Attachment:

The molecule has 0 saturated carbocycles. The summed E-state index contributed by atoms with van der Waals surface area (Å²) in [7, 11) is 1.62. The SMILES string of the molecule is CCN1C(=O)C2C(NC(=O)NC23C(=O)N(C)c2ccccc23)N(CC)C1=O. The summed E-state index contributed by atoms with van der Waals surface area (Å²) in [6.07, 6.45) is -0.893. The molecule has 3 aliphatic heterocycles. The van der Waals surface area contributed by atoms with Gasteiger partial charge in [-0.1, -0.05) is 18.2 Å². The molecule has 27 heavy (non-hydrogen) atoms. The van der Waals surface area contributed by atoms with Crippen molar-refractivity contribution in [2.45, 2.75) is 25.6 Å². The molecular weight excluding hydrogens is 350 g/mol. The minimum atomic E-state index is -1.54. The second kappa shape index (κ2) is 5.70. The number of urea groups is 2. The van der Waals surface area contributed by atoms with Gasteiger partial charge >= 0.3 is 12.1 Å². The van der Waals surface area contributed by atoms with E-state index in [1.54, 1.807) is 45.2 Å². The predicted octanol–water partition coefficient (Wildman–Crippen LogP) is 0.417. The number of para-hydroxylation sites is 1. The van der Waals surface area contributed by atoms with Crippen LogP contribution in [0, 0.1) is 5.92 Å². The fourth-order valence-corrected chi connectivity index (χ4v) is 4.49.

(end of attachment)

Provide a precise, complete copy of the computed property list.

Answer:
The molecule has 0 saturated carbocycles. The summed E-state index contributed by atoms with van der Waals surface area (Å²) in [7, 11) is 1.62. The SMILES string of the molecule is CCN1C(=O)C2C(NC(=O)NC23C(=O)N(C)c2ccccc23)N(CC)C1=O. The summed E-state index contributed by atoms with van der Waals surface area (Å²) in [6.07, 6.45) is -0.893. The molecule has 3 aliphatic heterocycles. The van der Waals surface area contributed by atoms with Gasteiger partial charge in [-0.1, -0.05) is 18.2 Å². The molecule has 27 heavy (non-hydrogen) atoms. The van der Waals surface area contributed by atoms with Crippen molar-refractivity contribution in [2.45, 2.75) is 25.6 Å². The molecular weight excluding hydrogens is 350 g/mol. The minimum atomic E-state index is -1.54. The second kappa shape index (κ2) is 5.70. The number of urea groups is 2. The van der Waals surface area contributed by atoms with Gasteiger partial charge >= 0.3 is 12.1 Å². The van der Waals surface area contributed by atoms with E-state index in [1.54, 1.807) is 45.2 Å². The predicted octanol–water partition coefficient (Wildman–Crippen LogP) is 0.417. The number of para-hydroxylation sites is 1. The van der Waals surface area contributed by atoms with Crippen LogP contribution in [0, 0.1) is 5.92 Å². The fourth-order valence-corrected chi connectivity index (χ4v) is 4.49.